Based on David Grann’s broadly lauded best-selling book, “Killers of the Flower Moon” is set in 1920s Oklahoma and depicts the serial murder of members of the oil-wealthy Osage Nation, a string of brutal crimes that came to be known as the Reign of Terror
Killers of the Flower Moon is Martin Scorsese’s requiem for the country, a chant for the death of the Native American soul at the hand of the American Dream and Manifest Destiny. The Osage Indians here both achieve it and are denied it (prosperity, equality, wealth). Killers of the Flower Moon is the twisted love story that results when capitalism mates with native spiritualism that is restricted; when hope collides with vampiric greed and jealous, entitlement that verges on the genocidal.
Scorsesese has taken what was vitally human, cruelly, uniquely American from David Grann’s nonfiction source on the serial murders of many oil wealthy Osage, their Reign of Terror, and molded it into a sub genre of his own genius. With its sweeping vistas and intricate, swooping camera, Killers is peripherally a western. The civilization the Osage developed is a purgatory between spirit and hell, a churning, raucous, rebellious settlement that reflects the earlier gold rush, and lives uncomfortably in the more brutish, greedy delusions of the white man’s American Dream. No wonder the more common sense members of the tribe choose to live in big houses away from it.
Leonardo’s DiCaprio, Ernest Burkhart character is caught between the worst and better motives and traits of the American Dream. Ernest is under the sway of his avaricious uncle, William Hale (Robert De Niro), a glad handing cattle baron with land grabbing intent, whose evil is cloaked with sympathetic charm. Hale’s pretend title reflects his internal ambitions to be the ”King of the Osage Hills.” Ernest is the in between these two worlds, a sort of guide for the audience to experience and navigate through this realm. Symbolically he can be nothing more than a chauffeur, riding whites and Osage to and from their destined collisions. Fittingly he meets and marries his Osage in between, Mollie (Lily Gladstone) wasting away from untreated diabetes, becoming a literal ghost echo of the Osage pride and once indomitable spirit.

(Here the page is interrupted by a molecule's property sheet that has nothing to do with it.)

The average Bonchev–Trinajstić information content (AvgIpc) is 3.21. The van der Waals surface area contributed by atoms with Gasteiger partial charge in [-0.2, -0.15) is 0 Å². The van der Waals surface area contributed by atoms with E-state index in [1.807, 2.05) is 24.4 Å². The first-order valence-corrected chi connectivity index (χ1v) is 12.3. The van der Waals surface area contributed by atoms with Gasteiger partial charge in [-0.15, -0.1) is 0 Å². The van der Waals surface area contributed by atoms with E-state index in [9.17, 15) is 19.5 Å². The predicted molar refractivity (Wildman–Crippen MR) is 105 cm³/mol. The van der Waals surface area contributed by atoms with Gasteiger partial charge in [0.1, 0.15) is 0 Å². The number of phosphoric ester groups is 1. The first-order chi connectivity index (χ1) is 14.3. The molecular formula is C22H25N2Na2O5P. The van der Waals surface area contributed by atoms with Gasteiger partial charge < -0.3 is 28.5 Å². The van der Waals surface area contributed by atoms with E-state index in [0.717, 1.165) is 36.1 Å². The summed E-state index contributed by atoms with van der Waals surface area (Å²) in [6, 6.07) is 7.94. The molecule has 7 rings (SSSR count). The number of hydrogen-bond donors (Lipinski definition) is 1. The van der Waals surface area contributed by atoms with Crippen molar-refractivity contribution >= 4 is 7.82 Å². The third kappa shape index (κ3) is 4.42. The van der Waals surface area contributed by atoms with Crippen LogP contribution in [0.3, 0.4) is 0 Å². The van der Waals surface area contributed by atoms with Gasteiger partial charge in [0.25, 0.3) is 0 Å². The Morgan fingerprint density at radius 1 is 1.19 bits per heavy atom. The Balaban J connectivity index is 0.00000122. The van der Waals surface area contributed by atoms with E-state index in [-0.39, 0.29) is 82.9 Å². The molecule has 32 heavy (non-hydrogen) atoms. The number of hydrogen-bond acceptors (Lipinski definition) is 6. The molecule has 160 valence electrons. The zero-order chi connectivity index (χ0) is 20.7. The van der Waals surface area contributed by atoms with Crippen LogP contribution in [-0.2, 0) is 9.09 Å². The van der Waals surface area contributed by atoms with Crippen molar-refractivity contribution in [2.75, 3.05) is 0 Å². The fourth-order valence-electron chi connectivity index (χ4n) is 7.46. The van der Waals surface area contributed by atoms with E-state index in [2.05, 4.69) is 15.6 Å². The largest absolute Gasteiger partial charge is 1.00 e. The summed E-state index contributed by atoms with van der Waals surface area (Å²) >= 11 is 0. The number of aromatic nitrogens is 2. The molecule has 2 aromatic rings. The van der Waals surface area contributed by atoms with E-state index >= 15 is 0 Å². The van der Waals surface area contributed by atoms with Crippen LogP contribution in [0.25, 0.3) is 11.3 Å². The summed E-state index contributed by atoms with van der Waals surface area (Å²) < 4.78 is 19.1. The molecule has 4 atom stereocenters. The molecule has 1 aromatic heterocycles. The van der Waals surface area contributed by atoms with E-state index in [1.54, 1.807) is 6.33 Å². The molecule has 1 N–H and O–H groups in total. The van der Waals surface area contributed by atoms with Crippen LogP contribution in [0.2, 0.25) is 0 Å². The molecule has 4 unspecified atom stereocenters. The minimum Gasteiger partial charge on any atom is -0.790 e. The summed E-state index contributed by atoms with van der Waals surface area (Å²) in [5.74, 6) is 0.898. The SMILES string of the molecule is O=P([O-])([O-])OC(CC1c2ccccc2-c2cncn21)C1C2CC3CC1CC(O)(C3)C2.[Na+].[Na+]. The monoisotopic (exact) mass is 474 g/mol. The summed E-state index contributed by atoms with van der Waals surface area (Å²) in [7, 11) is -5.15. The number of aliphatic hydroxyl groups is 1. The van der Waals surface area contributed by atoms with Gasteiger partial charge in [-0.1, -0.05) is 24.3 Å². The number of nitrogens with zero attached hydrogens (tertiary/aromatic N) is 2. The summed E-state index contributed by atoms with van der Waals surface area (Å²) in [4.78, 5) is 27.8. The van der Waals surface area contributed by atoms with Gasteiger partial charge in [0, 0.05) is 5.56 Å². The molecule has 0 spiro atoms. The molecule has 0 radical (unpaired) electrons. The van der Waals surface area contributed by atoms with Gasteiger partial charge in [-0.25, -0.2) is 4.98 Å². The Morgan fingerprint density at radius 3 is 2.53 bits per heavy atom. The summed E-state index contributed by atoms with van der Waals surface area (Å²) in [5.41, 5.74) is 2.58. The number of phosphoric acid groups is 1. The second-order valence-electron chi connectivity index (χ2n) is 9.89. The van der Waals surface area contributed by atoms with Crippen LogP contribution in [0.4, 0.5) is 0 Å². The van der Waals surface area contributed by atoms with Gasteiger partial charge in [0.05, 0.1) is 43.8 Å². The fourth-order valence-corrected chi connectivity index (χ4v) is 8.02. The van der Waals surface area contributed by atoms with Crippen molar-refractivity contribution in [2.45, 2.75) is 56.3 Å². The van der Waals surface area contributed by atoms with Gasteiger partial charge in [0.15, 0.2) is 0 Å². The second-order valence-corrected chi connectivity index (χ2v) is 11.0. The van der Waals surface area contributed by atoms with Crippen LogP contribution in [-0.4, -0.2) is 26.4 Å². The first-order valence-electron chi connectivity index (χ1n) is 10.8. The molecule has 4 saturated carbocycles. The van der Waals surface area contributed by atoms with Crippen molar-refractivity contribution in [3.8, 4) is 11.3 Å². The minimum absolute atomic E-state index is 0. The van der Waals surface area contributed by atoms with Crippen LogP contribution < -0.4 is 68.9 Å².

Ernest and Mollie’s love develops gracefully, naturally. They visually, emotionally fit and make sense together. Their relationship is the emotional ground for both audience and story. Ernest is beaten up by life, his war experience. His frown is only lifted upwards by the sight of Mollie.
The FBI part of the Grann book barely makes an appearance. It doesn’t need to. This version of Killers is not really their story. It’s not a true mystery. The audience knows who the murders are. There is enough of the Osage’s disastrous relations with the United States, to connect their past to the present- how the guardian system the government instituted operated to control the tribe and strip their wealth from their mineral rights. ( Full-blooded American Indians where often declared incompetent and appointed white guardians.) That history emerges in visual asides- an illustrated Indian culture children’s book, tribal meetings, overhead radio stories.
The movie’s heart is a tragic romance developed through the collision of other film genres exploding through- westerns, domestic dramas, mysteries, police procedurals.
It can be unsettling, especially when Scorsese decides to twist the genre conventions. Never knowing where the story will go next keeps the audience guessing, engaged. Only the requisite courtroom trial drains the energy. It separates the audience from Ernest and Mollie. It has to turn tragic because that’s the history. The emulsion of the romance has been stripped and Killers ends in a sterile footnote, a radio play that functions as after titles.
Until then the contrast between DiCaprio physically demonstrative acting and Gladstone’s more reserved, internal style creates an interesting whole love story that is flawed, but more importantly, humanly complete. Her death is the last murder of her tribe and the reservation becomes white property. Oil wealth has liberated and condemned her and her tribe. Their love was always meant to be a pawn’s sacrifice.
Killers of the Flower Moon gets a 3.5 out of 5 or a B+.
- Eric Roth
- Martin Scorsese
by David Grann
- May 20, 2023(Cannes)
- October 20, 2023(United States)